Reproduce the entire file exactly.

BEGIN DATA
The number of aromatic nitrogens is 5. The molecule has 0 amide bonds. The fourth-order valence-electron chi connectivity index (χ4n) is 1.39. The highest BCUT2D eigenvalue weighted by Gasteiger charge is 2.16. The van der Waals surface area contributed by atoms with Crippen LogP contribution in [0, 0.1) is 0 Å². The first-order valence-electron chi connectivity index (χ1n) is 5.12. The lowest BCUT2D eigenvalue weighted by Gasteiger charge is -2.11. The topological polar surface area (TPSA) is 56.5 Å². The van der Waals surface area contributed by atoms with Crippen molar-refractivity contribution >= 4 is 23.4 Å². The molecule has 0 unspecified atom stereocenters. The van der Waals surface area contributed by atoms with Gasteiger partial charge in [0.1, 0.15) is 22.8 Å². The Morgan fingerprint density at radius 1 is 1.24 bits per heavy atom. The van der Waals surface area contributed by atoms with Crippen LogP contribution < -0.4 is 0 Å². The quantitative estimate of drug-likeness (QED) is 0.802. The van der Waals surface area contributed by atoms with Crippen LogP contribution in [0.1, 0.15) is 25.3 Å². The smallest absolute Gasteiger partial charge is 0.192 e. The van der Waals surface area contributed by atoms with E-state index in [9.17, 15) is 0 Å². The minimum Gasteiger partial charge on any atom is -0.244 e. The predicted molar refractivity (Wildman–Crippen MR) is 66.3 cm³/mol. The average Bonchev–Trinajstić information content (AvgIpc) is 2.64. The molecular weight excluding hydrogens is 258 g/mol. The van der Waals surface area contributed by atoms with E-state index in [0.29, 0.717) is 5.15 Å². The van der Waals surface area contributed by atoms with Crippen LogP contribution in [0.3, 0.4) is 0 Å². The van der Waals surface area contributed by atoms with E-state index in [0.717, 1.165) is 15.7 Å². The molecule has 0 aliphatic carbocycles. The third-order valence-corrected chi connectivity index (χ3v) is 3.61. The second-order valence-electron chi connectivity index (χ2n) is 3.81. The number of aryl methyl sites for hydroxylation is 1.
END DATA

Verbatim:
The number of aromatic nitrogens is 5. The molecule has 0 amide bonds. The fourth-order valence-electron chi connectivity index (χ4n) is 1.39. The highest BCUT2D eigenvalue weighted by Gasteiger charge is 2.16. The van der Waals surface area contributed by atoms with Crippen LogP contribution in [0, 0.1) is 0 Å². The first-order valence-electron chi connectivity index (χ1n) is 5.12. The lowest BCUT2D eigenvalue weighted by Gasteiger charge is -2.11. The topological polar surface area (TPSA) is 56.5 Å². The van der Waals surface area contributed by atoms with Crippen molar-refractivity contribution >= 4 is 23.4 Å². The molecule has 0 unspecified atom stereocenters. The van der Waals surface area contributed by atoms with Gasteiger partial charge in [0.1, 0.15) is 22.8 Å². The Morgan fingerprint density at radius 1 is 1.24 bits per heavy atom. The van der Waals surface area contributed by atoms with Crippen LogP contribution < -0.4 is 0 Å². The quantitative estimate of drug-likeness (QED) is 0.802. The van der Waals surface area contributed by atoms with Crippen LogP contribution in [0.1, 0.15) is 25.3 Å². The smallest absolute Gasteiger partial charge is 0.192 e. The van der Waals surface area contributed by atoms with E-state index in [9.17, 15) is 0 Å². The minimum Gasteiger partial charge on any atom is -0.244 e. The predicted molar refractivity (Wildman–Crippen MR) is 66.3 cm³/mol. The average Bonchev–Trinajstić information content (AvgIpc) is 2.64. The molecular weight excluding hydrogens is 258 g/mol. The van der Waals surface area contributed by atoms with E-state index in [0.29, 0.717) is 5.15 Å². The van der Waals surface area contributed by atoms with Crippen LogP contribution in [0.3, 0.4) is 0 Å². The van der Waals surface area contributed by atoms with E-state index in [0.717, 1.165) is 15.7 Å². The molecule has 0 aliphatic carbocycles. The third-order valence-corrected chi connectivity index (χ3v) is 3.61. The second-order valence-electron chi connectivity index (χ2n) is 3.81. The number of aryl methyl sites for hydroxylation is 1.